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 East Africa

Coast
In pre-colonial times this area supported a coastal civilization as a result of the meeting of local Bantu cultures and the Syrian Muslims who came from the Arabian Gulf area in the 7th century, later joined, according to tradition, by Persians from Shiraz. They produced a language and culture known as Swahili (Arabic for Coast). The language is Bantu in structure and basic vocabulary but with a large Arabic vocabulary as well. Thus it is analogous to English with its Germanic structure and Latin vocabulary. It is at least as old as English with an extensive literature.

The result was a composite culture of great power.

The Swahili lived in trading cities along the coast from Mogadishu in Somalia to Sofala in Mozambique. The most famous of these were Kilwa, Lamu, Pate and Mombasa. Kilwa has been described (by Basil Davidson) as the equivalent of Venice in its trading empire. The trade routes extended across the Indian Ocean to India and to the Gulf. Southward trade passed to the interior of Zimbabwe from where the gold came to Sofala.

A Chinese expedition visited the coast in the 13th century (but beware of theories about further activities - see Speculations).

The Portuguese arrival in the 15th century destroyed the civilization and the trade because they did not understand how it worked. They seized the gold but did not join in the trading system. The Ocean component was destroyed first and then the overland routes to Zimbabwe. The cities fell into decay and the Swahili poets have mourned their emptiness, as described in the (Swahili) Chronicles of Kilwa. The decline was accelerated by the arrival in 1587 of the Zimba, a people who seem to have come from Sena in Mozambique and who had the same effect on the coast as Genghis Khan in Eurasia or Shaka the Zulu in southern Africa (see Psychopaths).

The Portuguese were driven out from the northern area - Mombasa to Mtwara - by the Omani Arabs from their new base on Zanzibar but the coastal civilization never recovered its former brilliance and prosperity, as the Portuguese still occupied Sofala and controlled the trade to Zimbabwe. The coast later came under the control of British, German, Portuguese and Italian colonial empires until independence. Swahili remains the common language of the coast and in a simplified form is used in the interior as far west as eastern Zaire. Its literary qualities continue.

The area was known as Azania in the ancient Greek "Periplus of the Erythraean Sea" by the geographer Ptolemy. By the Arabs and Chinese it was known as the Land of the Zanj - hence Zanzibar. Political co-operation has been lacking since soon after independence but may be growing again now - see East African Community.

Western area
In the west of this area is the Interlacustrine area, now shared between Uganda, Tanzania, Rwanda, Burundi and Zaire.

This Interlacustrine area is characterised by a caste system of aristocrats, once thought to be descended from non-Bantu cattle herders, probably speaking Nilotic languages now typical of the southern Sudan. Various names: Tutsi and Hima are the most common names for the upper castes; Hutu and Iru for the peasant Bantu speakers. Some of the customs of these kingdoms may possibly be traced back to ancient Egypt, perhaps via Meroe in Sudan. It was comprised of the kingdoms of Buganda, Bunyore, Toro, Ankole, Rwanda, Burundi and Buhaya (Tanzania), and some others. The origin of these kingdoms is now disputed among historians and a re-assessment is taking place. Only in the 19th century did the Arabs from the coast start travelling to the lakeside kingdoms.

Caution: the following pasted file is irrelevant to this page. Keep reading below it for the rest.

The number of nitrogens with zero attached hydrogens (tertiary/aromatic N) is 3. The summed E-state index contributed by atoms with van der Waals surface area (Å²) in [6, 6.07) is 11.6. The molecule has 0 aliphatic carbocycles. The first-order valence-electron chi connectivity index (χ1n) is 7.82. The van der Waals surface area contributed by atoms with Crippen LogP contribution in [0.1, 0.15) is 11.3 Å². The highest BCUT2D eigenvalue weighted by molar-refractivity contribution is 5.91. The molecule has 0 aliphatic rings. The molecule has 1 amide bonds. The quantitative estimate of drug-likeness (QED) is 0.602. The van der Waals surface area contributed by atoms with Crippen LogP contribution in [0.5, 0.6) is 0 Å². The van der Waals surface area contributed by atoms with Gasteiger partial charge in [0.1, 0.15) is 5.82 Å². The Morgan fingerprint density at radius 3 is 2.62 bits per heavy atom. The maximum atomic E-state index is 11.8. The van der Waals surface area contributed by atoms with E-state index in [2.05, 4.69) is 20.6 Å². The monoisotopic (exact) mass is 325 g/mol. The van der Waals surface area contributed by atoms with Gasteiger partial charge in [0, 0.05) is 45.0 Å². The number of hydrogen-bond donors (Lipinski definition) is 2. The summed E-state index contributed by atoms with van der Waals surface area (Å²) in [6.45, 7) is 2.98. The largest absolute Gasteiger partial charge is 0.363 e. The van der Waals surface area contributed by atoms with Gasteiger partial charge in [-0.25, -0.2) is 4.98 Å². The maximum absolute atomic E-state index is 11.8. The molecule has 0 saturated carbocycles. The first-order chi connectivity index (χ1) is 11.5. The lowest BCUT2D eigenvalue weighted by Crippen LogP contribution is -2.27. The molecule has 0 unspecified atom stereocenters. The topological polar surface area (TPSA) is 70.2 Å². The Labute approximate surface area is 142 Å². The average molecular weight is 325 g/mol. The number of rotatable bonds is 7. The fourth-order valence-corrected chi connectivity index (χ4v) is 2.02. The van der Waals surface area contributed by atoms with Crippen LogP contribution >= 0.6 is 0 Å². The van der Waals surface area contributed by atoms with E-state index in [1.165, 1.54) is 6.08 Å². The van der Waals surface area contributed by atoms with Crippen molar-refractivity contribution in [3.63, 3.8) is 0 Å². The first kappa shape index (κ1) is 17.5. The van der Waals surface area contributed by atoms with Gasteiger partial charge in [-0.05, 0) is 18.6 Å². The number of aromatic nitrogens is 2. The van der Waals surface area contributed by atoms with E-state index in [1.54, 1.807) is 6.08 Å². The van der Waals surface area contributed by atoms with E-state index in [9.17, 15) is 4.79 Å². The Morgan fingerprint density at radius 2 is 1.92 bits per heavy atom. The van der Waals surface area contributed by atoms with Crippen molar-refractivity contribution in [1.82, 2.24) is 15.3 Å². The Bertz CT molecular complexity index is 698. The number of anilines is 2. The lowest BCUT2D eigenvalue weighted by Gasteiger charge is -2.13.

The southern part of the area was affected by the Mfecane started by Shaka the Zulu, whose activity brought warlike refugees from southern Africa into southern Tanzania.

Central area (eastern Rift)
The interior of Kenya and Tanzania, along the Rift Valley was the home of cattle herding peoples who spoke Nilotic languages (once classified as Nilo-Hamitic) with their origin in southern Sudan.

Ethiopia itself was the home of a Semitic speaking population, which became influenced first by Judaism, then by Christianity. Influences from here spread southward.

Useful Reading
 Roland Oliver & Gervase Mathew - Oxford History of East Africa Volume 1 (OUP) 1963



History of East Africa: v. 1
Vincent Harlow, E.M. Chilver Alison Smith - Oxford History of East Africa Volume 2 (Oxford) 1965

Kenneth Ingham A History of East Africa (Longman)1965


A History of East Africa. With maps, and plates


History of East Africa

Swahili Literature

 Al Inkishafi - The Soul's Awakening.
(Swahili text and English translation.) Probably influenced by Persian literature and Sufism.



Inkishafi (LLT)


Al-Inkishafi;: The soul's awakening

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Last revised 21/06/10


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